## How to choose numbers ?

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### How to choose numbers ?

by [email protected] » Tue Oct 01, 2013 6:49 pm
If a,b,c,d are positive number, is a/b less than c/d ?

1) 0 less than (c-a)/(d-b)

I got trapped by first statement,
it says a+d less than c+b, so I came to conclusion that (c*b) must be grater than (a*d).....

But I am wrong..
The number I choose made me to come to conclusion.I failed to choose the value of
a =4,b=6,c=2,d=3.

So, Please help me how should I choose numbers, not only for this question, for all types of question. If any where some one wrote about choosing numbers topic pls share with me.

Source OG13: Q:92

For others who want to try
OA is B

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by [email protected] » Tue Oct 01, 2013 6:57 pm
Hi [email protected],

Here's a video explanation that you'll find helpful:

Watch Rich CRUSH this DS question...

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Rich
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by GMATGuruNY » Wed Oct 02, 2013 2:43 am
If a, b, c, and d, are positive numbers, is a/b < c/d?

(1) 0 < (c-a) / (d-b)

Statement 1: (c-a) / (d-b) > 0
Make c and d both greater than a and b.
Try two cases:
c > d, so that c/d > 1.
c < d, so that c/d < 1.

Case 1: a=1, b=1, c=3, and d=2.
In this case, a/b = 1 and c/d = 3/2, so a/b < c/d.

Case 2: a=1, b=1, c=2, and d=3.
In this case, a/b = 1 and c/d = 2/3, so a/b > c/d.
INSUFFICIENT.

Since all of the values are positive, we can rephrase the question stem by cross-multiplying:
a/b < c/d
Question stem rephrased: Is ad < bc?

Since all of the values are positive, we can divide each side of statement 2 -- (ad/bc)Â² < (ad)/(bc) -- by ad/bc, yielding the following:
SUFFICIENT.

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by [email protected] » Wed Oct 02, 2013 6:40 am
If you're interested, we have a free video called Choosing Good Numbers : https://www.gmatprepnow.com/module/gmat- ... cy?id=1102

Cheers,
Brent

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by [email protected] » Thu Oct 03, 2013 6:01 am
Rich/Mitch/Brent,

Thanks all for your valuable help

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by ceilidh.erickson » Fri Oct 04, 2013 12:50 pm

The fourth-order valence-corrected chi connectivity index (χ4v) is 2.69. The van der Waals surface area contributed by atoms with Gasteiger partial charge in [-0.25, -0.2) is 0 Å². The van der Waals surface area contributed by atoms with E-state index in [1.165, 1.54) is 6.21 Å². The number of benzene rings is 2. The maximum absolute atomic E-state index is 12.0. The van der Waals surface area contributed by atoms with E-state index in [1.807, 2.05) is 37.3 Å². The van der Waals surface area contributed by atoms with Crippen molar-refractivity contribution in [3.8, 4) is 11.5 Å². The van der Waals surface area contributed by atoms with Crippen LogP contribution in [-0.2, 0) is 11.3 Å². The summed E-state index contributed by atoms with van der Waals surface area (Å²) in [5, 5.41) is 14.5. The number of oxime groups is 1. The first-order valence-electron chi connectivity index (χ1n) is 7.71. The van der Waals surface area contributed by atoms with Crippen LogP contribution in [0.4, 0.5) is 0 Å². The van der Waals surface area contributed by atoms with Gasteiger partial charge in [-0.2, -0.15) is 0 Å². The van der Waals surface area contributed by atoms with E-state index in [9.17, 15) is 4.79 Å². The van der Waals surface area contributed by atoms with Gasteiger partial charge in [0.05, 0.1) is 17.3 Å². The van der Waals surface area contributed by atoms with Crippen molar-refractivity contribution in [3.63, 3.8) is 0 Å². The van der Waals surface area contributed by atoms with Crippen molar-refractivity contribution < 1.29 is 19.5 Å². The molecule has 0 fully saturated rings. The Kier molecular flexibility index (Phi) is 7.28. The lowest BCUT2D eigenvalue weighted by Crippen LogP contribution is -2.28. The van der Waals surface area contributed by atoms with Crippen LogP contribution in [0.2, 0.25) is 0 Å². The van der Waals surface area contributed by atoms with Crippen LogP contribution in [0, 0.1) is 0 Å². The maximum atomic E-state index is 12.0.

This problem can be solved without choosing numbers, if you rephrase the question:

is a/b less than c/d ?
Because all of these variables are positive, we're allowed to cross-multiply here:
a/b < c/d

Often it's easier to deal with products than with ratios on DS questions.

Statement 1: 0 < (c-a)/(d-b)
Here, we can't cross-multiply, because we don't know if (d - b) is positive or negative. Our question was asking us about ratios/products... in other words, PROPORTIONAL relationships. This statement is giving us information about DIFFERENCES, which cannot answer a proportion question. (You can certainly test numbers to prove the point, though, as Mitch pointed out).
Insufficient

Here, we're given a proportion, which is already more helpful. Let's rephrase:
(ad/bc)Â² < (ad)/(bc) Because everything is positive, we know that all products and ratios will be positive. If the square of the ratio (ad/bc) is less than the ratio itself, what does that mean? It means the ratio must be a POSITIVE FRACTION.
Multiply both sides by bc:
This is our target question. Sufficient.
Ceilidh Erickson
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by [email protected] » Fri Oct 04, 2013 6:35 pm
ceilidh.erickson wrote:This problem can be solved without choosing numbers, if you rephrase the question:

is a/b less than c/d ?
Because all of these variables are positive, we're allowed to cross-multiply here:
a/b < c/d

Often it's easier to deal with products than with ratios on DS questions.

Statement 1: 0 < (c-a)/(d-b)
Here, we can't cross-multiply, because we don't know if (d - b) is positive or negative. Our question was asking us about ratios/products... in other words, PROPORTIONAL relationships. This statement is giving us information about DIFFERENCES, which cannot answer a proportion question. (You can certainly test numbers to prove the point, though, as Mitch pointed out).
Insufficient

Here, we're given a proportion, which is already more helpful. Let's rephrase:
(ad/bc)Â² < (ad)/(bc) Because everything is positive, we know that all products and ratios will be positive. If the square of the ratio (ad/bc) is less than the ratio itself, what does that mean? It means the ratio must be a POSITIVE FRACTION.
Multiply both sides by bc: